A new way to study the role of a critical neurotransmitter in disorders such as epilepsy, anxiety, insomnia, depression, schizophrenia, and alcohol addiction has been developed. This model synapse can precisely control a variety of receptors for the neurotransmitter called GABA, which is important in brain chemistry.
Neuroscientists report that two major classes of brain cells repress neural activity in specific mathematical ways: One type subtracts from overall activation, while the other divides it.
Frequently, as many as one thousand signals rain down on a single neuron simultaneously. To ensure that precise signals are delivered, the brain possesses a sophisticated inhibitory system. Scientists have now illuminated how this system works.
Scientists have observed the neurological mechanism behind temperature-dependent febrile seizures by genetically engineering fruit flies to harbor a mutation analogous to one that causes epileptic seizures in people. Their new study also highlights the first use of genetic engineering to swap a human genetic disease mutation into a directly analogous gene in a fly.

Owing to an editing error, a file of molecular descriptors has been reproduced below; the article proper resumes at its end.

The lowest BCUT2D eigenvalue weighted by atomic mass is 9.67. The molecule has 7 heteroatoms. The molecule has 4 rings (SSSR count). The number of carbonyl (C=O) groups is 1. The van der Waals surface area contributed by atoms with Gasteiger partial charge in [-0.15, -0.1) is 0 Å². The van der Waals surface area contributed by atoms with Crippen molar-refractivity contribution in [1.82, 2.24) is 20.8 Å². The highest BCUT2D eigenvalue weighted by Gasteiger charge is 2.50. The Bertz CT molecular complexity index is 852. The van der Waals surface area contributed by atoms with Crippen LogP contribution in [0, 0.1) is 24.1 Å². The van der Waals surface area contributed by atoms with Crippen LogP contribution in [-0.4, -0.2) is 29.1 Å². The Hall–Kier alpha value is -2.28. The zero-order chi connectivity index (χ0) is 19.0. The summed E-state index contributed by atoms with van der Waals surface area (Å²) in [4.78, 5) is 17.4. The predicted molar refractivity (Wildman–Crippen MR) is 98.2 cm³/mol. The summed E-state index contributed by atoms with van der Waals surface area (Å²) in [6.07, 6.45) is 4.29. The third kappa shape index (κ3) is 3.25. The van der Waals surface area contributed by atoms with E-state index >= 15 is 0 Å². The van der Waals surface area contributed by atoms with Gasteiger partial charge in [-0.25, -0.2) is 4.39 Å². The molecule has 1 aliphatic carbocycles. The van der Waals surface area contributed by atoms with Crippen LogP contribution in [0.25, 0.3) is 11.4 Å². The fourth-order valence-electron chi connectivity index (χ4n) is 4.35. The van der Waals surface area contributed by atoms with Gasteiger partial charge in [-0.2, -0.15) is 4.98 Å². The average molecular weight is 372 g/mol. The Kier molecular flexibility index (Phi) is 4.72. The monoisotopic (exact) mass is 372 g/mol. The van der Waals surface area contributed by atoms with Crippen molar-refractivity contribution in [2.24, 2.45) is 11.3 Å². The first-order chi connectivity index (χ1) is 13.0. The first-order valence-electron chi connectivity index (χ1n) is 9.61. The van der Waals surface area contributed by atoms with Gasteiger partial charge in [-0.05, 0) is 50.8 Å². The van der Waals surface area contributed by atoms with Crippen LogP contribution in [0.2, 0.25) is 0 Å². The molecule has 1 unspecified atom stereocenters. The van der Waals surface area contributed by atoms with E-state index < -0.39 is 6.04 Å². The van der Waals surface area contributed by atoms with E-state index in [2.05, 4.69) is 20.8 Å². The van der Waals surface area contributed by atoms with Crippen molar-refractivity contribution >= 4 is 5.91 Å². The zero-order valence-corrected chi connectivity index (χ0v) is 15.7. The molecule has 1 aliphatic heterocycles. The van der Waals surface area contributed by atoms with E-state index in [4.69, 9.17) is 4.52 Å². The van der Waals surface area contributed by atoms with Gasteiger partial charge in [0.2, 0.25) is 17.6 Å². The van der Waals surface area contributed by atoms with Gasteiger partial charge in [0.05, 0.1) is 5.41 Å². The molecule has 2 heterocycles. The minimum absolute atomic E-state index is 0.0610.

Researchers examine the how fear responses are learned, controlled, and memorized. They show that a particular class of neurons in a subdivision of the amygdala plays an active role in these processes.
A study shows another family of proteins linked to neurodevelopmental disorders regulates the function of neuroligins and neurexins in order to suppress the development of inhibitory synapses.
New research discovers an early step in how the brain's inhibitory cells get excited. Erbin, a protein critical to brain development, is also crucial for the excitement of inhibitory cells.
Finding may lead to new approaches to treating familial schizophrenia.
A new study uncovers 140 proteins that have never previously been mapped to inhibitory synapses.
Study identifies the role a specific protein plays in regulating the development of inhibitory synapses in the hippocampus in the context of anxiety-related behaviors.